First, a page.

PM to tour European capitals in pursuit of backing for proposal
Johnson tells parliament Brexit offer to EU a ‘broad landing zone’ for eventual agreement
Boris Johnson is planning a tour of European capitals at the weekend in an attempt to win support for his Brexit proposal, as he signalled that he is ready to change the plan in order to secure a deal.
Mr Johnson told the House of Commons on Thursday that the proposal already represents a major compromise by Britain but he described it as “a broad landing zone” for agreement rather than a final offer.
“People should be reminded that what the UK has done is already very considerable. We have already moved quite some way, and I hope that our friends and partners across the Channel do understand that,” he said.
Mr Johnson’s European adviser David Frost will be in Brussels on Friday for talks with the European Commission’s Brexit taskforce. And the prime minister is planning to visit a number of European capitals in the coming days, although Downing Street declined to discuss his plans.
Boris Johnson's letter to Jean-Claude Juncker
Under his proposal, Northern Ireland would continue to adhere to EU regulations on goods after Brexit, with some checks on goods coming into the North from Great Britain. But Northern Ireland would leave the EU customs union along with the rest of the UK, creating a customs border on the island of Ireland which Mr Johnson said can be managed without checks at or near the Border.
The Northern Ireland Assembly would have to approve the decision to remain aligned with EU regulations in advance, and every four years after that.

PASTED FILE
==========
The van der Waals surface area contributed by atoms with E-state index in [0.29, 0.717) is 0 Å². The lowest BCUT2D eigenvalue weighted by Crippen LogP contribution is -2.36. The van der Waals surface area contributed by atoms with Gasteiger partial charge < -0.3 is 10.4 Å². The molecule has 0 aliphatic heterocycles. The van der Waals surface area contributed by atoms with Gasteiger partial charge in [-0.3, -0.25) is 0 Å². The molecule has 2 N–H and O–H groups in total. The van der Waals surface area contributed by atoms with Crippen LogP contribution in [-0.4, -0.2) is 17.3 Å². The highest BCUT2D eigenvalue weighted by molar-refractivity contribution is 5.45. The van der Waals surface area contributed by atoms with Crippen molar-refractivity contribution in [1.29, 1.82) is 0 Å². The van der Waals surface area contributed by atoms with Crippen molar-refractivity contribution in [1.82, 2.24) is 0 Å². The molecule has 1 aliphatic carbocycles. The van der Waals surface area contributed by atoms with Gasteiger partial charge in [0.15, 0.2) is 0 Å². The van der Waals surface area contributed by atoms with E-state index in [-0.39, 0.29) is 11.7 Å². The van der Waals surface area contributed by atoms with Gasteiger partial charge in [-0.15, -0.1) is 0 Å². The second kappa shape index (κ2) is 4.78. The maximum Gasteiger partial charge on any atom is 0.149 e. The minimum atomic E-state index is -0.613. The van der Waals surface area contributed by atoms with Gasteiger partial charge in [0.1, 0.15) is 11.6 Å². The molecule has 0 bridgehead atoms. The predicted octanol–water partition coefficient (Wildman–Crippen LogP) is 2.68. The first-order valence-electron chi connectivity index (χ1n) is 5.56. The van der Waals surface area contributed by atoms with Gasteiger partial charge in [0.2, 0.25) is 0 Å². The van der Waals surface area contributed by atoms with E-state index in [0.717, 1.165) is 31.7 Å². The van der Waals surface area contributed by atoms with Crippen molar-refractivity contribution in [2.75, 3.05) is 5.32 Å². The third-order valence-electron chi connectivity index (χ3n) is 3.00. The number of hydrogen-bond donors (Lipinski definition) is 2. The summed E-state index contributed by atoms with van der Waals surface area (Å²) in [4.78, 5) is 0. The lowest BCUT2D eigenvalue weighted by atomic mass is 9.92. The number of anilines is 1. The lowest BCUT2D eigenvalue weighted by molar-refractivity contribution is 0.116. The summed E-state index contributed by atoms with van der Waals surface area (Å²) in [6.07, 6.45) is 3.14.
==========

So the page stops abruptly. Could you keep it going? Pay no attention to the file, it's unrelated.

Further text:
The DUP’s 10 MPs were not in the chamber for Mr Johnson’s statement because they had flown back to Belfast to avoid Storm Lorenzo. Independent Unionist Sylvia Hermon condemned the plan as a threat to peace in Northern Ireland.
“The prime minister’s proposals prove quite clearly that he does not understand Northern Ireland. While he seems to be perfectly happy to dance to the tune of his friends in the Democratic Unionist party, he forgets, or chooses to ignore, the fact – and it is a fact – that the DUP does not represent the majority of people in Northern Ireland,” she said
“I remind the prime minister that the people in Northern Ireland certainly do not want the UK to leave the EU without a deal. What people in Northern Ireland really want, all of them, is to continue to enjoy the peace and stability delivered by the Belfast/Good Friday agreement.”
Some of the 21 Conservative MPs Mr Johnson expelled last month expressed support for his plan and hardline Brexiteers Steve Baker and Mark Francois also suggested that they could back it. But Jeremy Corbyn said Labour would oppose it, pointing to the prime minister’s demand that Britain should no longer be bound by the same employment and environmental standards as the EU.
“Deal or no deal, this government’s agenda is clear: they want a Trump-deal Brexit. A Trump-deal Brexit that would crash our economy and rip away the standards that put a floor under people’s rights at work that protect our environment and protect our consumers. No Labour MP could support such a reckless deal that would be used as springboard to attack rights and standards in this country,” he said.